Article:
SPIRO: Emery wins over doubters

Ligue 1 Conforama > Spiro Blog

By M. Spiro

PSG are still in contention on four fronts and with the players now buying in to Unai Emery's methods the next few weeks promise much excitement, writes Ligue1.com's Matthew Spiro.

As PSG's unrelenting charge for silverware continues to gather momentum, it is hard to believe that less than three months ago Unai Emery was clinging to his job by his fingernails. By all accounts, a defeat or even a draw against Lorient before Christmas would have prompted the Qataris to pull the trigger. How relieved they must be that Paris won 5-0 and Emery survived.


The capital side have not looked back since - winning 12 and drawing two of their 14 matches in 2017, including an incredible 4-0 triumph over Barcelona and an historic, deeply satisfying 5-1 success at Marseille. Criticised by so many during his first six months in France, Emery is now being hailed as a visionary and the man capable of guiding PSG to their holy grail.

Recent events in England with Leicester City have shown that capricious players can quite easily decide the fate of a manager. For much of the first half of the Ligue 1 season it looked as though PSG's perennial winners didn't fancy playing for this intense, idiosyncratic Spaniard. Insipid defeats at Monaco, Toulouse, Guingamp and Montpellier left Paris fans nostalgic for the days Laurent Blanc, when the capital side would pass their domestic opponents to death and Zlatanise them.

But on that cold December night at the Parc des Princes, the champions stirred. Rather than abandoning their under-fire coach, they rallied, sending a clear message to the top brass: we are prepared to play for Emery and we are prepared to adapt to his methods.

Particular, meticulous

Those methods, by the way, are tried and tested. Emery's philosophy is based on exemplary organisation without the ball. His Valencia and Sevilla teams were tactically excellent, mastering the skill of fast transition play through pressing as a unit and exploding forward when the opportunities arose. He enjoyed particular success in Europe, winning three straight Europa Leagues - a record that evidently attracted PSG's Champions League-obsessed owners.

Yet this philosophy is very different to Blanc's. Under the ex-France defender, PSG were all about possession. Keep the ball, show patience, toy with opponents until they suffer a lapse in concentration, then pounce. Suddenly ball players like Marco Verratti and Angel di Maria had to spend hours in training working on positional drills, often without the ball. The shift away from the laissez-faire Blanc towards the pedagogic Emery was hard for many to accept.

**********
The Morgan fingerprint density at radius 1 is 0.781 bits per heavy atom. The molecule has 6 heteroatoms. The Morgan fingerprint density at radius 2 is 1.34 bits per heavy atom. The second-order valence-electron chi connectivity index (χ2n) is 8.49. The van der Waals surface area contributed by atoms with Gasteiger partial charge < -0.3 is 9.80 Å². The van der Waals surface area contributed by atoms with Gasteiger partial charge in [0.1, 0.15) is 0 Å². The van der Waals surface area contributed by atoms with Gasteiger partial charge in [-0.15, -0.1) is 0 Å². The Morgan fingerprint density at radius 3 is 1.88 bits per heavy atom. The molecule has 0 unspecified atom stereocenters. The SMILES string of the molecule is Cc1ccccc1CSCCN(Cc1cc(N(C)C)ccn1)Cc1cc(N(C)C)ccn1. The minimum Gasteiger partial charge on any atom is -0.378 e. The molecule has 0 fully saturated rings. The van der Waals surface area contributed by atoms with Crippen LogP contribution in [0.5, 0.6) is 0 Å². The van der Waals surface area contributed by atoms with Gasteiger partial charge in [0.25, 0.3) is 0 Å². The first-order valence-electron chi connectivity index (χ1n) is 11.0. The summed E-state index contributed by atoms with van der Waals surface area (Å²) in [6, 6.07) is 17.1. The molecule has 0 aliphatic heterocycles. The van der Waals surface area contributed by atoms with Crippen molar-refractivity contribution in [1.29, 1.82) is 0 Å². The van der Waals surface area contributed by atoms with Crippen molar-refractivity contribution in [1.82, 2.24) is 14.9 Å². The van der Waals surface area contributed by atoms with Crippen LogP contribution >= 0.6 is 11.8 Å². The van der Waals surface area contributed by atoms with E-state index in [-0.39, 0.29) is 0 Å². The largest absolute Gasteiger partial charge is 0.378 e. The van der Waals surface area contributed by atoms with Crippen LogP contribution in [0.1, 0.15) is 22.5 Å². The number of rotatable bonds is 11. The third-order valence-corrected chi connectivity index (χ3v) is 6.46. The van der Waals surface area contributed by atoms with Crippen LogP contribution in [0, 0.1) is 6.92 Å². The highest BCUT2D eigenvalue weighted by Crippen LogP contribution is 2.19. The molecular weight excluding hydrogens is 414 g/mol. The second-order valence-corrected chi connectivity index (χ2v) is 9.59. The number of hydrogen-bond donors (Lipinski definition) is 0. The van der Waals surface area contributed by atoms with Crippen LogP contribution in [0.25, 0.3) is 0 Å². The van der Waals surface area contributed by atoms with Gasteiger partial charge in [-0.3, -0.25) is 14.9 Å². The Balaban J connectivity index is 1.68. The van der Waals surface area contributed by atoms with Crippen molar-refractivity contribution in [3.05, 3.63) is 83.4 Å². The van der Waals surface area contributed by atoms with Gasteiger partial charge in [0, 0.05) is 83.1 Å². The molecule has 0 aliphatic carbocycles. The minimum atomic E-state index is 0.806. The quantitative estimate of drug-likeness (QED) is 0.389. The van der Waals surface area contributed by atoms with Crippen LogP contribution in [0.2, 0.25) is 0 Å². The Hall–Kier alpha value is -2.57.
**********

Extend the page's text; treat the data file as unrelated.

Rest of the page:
The dip in results forced the 45-year-old to concede ground to his players. He agreed to reinstate the midfield trio of Blaise Matuidi, Thiago Motta and Verratti that had given PSG such a solid and reassuring platform in the past, and allowed the team to indulge in lengthy spells of possession football.


Slowly but surely his message started to be heard. The arrival of the artful and direct Julian Draxler in January has shaken up the attack. Di Maria can no longer afford to coast. He too must adhere to Emery's demands and show a desire, determination and directness that was lacking in the first half of the season. Motta's suspension against Barcelona was also a blessing in disguise. Dropping the Italian - who has considerable influence in the dressing room - is not so easy.

Yet against the Catalans his replacement Adrien Rabiot was so brilliant even Motta must now accept that his days as a first-choice player are numbered. Rabiot's grace, strength and speed across the ground make him an ideal Emery player. The younger men are taking the power, and more importantly Emery is being vindicated.

Everything the Spaniard has preached since joining Paris last summer came to fruition in that Champions League last 16 first leg. PSG played as one formidable unit, defending en masse and thrusting a series of daggers into Barcelona hearts.

Hearts and minds

The experts are now gushing with praise of Emery, but much more significantly the players are now buying in to his approach; they will now follow blindly and question no more.  Four days after Barcelona, PSG's flaws were visible again as they laboured to a 0-0 draw with Toulouse. A few months ago, the knives would have been out. Now, though, such a setback is shrugged off.

PSG will probably continue to struggle against ultra-defensive sides, but try to attack them - like Barcelona or Marseille did - and you will pay the price. And that after all is why Emery was brought in: to make PSG formidable against the bigger teams.


>> FEATURE PREVIEW: PSG look to keep good run going

>> COACH PROFILE: Unai Emery

>> CLUB PROFILE: Paris Saint-Germain

>> More by Matthew Spiro

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